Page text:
When Getting Up Early Fails

I was talking with a new friend the other day about finding time to write. One of her kids gets up at 5:15 everyday, on the dot and has since he was a baby. I asked if she had gotten the alarm clock that turns green and I clearly struck a nerve. Yes, they had. No, it did not work.

img_3740We’re in a fairly good sleep pattern these days, with bedtimes going smoothly and the girls sleeping through the night. Bea does use that alarm clock, meaning I know exactly when she’ll be jumping down the stairs. Elle is still on that blissful 12-hour-a-night cycle, and I’m enjoying it.

The other day, I thought I’d set my alarm about 45 minutes before Elle usually woke up. Other moms manage to have quiet moments in the morning and when I read about those early morning hours, a cup of coffee and a journal or book in hand, it sounds idyllic. I wanted that, too!

The moment that alarm was set, Elle knew it and decided to wake 45 minutes earlier for about a week. I turned that thing off and went back to waking up and hoping for the best. Some days, I’ll get up and read or write. Others, I lie in bed until I hear stirrings from her room.

Books and blogs have been written about the importance of finding time for ourselves. That we can’t let these little years take away our identity and sense of self.

I totally agree with this. I look back at these early years of motherhood already and see ways in which I’ve been able to pursue interests and passions that I didn’t have the time or energy for while I was working full-time.

And yet, in my enthusiasm to find this Me Time and really take care of myself, I’m reminded that I walk a fine line doing that. My full-time job right now is motherhood. While I’m lucky enough to have a support system in place that gives me moments and hours and even a day occasionally to myself (thanks, mom!!) I’m mostly here, writing in the margins and with my helpers nearby.

This friend recently wrote her own blog post about the magical 22 minutes of a kids show, and how so much can get done in that time. For a while, I relied on those 22 minutes, getting so much done during one Daniel Tiger episode. Until we had a kid who is just uninterested in screen time. No matter how I try, Elle just does’t engage with TV. Which is a good thing. But those 22 minutes? I long for them, some days.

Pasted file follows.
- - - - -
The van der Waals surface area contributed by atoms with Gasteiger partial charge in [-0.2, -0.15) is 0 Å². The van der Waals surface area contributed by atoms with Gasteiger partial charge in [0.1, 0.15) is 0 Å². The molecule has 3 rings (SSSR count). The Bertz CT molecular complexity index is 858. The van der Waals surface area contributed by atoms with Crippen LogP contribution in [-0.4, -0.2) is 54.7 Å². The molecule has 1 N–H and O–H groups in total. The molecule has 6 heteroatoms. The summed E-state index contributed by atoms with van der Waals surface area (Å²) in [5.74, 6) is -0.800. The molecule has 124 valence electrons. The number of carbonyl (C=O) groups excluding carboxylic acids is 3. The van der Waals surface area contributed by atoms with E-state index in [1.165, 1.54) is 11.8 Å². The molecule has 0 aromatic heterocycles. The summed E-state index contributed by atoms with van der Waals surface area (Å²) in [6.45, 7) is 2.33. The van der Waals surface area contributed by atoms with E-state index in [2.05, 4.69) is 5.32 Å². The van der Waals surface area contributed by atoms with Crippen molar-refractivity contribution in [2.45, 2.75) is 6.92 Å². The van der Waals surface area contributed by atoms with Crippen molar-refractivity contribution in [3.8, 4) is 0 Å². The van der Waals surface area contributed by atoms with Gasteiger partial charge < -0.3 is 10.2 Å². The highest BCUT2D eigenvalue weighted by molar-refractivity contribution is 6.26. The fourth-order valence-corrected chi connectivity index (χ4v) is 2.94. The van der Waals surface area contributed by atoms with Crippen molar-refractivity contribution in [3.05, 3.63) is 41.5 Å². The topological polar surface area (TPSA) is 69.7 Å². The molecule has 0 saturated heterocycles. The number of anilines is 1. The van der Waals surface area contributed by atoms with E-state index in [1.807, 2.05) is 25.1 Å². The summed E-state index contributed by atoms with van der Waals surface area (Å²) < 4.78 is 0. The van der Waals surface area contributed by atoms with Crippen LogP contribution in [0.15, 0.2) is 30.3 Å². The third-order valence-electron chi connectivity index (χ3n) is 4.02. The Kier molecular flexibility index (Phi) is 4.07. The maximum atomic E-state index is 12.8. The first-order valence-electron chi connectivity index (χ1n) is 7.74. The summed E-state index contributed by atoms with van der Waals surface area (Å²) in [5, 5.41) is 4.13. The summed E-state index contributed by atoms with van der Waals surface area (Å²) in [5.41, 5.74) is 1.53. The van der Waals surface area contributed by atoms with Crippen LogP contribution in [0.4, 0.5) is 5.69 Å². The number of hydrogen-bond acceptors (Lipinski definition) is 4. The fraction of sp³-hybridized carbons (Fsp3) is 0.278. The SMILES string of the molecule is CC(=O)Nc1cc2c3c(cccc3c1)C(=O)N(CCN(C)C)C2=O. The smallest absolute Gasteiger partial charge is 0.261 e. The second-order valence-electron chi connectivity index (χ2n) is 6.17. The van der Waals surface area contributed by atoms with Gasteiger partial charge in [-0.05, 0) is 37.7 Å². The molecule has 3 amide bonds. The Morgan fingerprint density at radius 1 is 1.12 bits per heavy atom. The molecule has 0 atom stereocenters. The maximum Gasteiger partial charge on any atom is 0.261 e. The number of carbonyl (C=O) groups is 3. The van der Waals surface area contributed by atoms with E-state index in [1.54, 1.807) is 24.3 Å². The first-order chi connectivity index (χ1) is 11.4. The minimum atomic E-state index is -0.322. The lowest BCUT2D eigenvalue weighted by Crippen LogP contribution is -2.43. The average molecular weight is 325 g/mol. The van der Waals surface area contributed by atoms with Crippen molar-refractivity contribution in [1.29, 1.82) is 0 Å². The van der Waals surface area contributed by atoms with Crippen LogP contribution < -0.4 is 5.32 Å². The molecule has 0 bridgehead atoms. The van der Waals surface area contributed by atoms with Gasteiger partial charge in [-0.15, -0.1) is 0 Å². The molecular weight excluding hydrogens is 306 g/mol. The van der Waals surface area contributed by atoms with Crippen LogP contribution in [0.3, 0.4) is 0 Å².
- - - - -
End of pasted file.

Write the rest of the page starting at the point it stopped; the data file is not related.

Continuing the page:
In the meantime, I’m assessing my goals and visions. It’s not like I want to write a book or blog everyday… right now. I’m actually very much content to tap away at this little blog when inspiration strikes and keep it strictly in the hobby realm.

Because right now, I’m getting ready for kindergarten roundup and a year with just Elle by my side and the reality is that these tiring, intense, nonstop years really do pass so quickly. I’m learning to savor every moment and remember that my Me Time is simultaneously kid time.

(Also? A year ago, I wrote about this same thing. Clearly it’s a recurring theme!)

When and where do you find time for yourself? Moms, did elementary school change things? When does “me time” become easier? (Or is that a myth?)

Five Uninterrupted Minutes

When I started this 5-minute timer to write, I started on a different track. Forty-five seconds into this, Bea informed me that It is very hart to pee in a princess dress!

Stop timer. Hold princess dress while daughter pees, all the while thinking, I just want 5 minutes!!

I think that’s the anthem of moms everywhere – I just want 5 minutes! Think of all I could do with 5 interrupted minutes!

IMG_0773
My writing helper

A friend and I were talking about blogging and she started to paint an image of me writing, alone, crafting each post. I laughed and said, It’s rare when I’m alone. I’m so used to writing with Bea next to me and Elle underfoot, it’s almost harder to write when I have peace and quiet. (Almost. I’ll still take the peace and quiet if someone’s offering.)

Even though I think I want more solitude and time to pursue my own interests, I do appreciate that modeling is so important for my girls. Modeling not only the chores of laundry and cleaning (occasionally) and dinner prep but also how to fit in those life-giving activities of reading and writing and going to work.

I’m trying to reframe my want for perfect, quiet, blissful time to myself into a bigger picture – one of activities I hope my girls see and respond to. I hope that they learn the importance of finding activities they love.

Time management. If you had uninterrupted time, what would you do? Do you think you’d be as productive?

Linked with Kate Motaung’s Five Minute Friday, a time to write (uninterrupted?) without editing. Today’s prompt is “want.”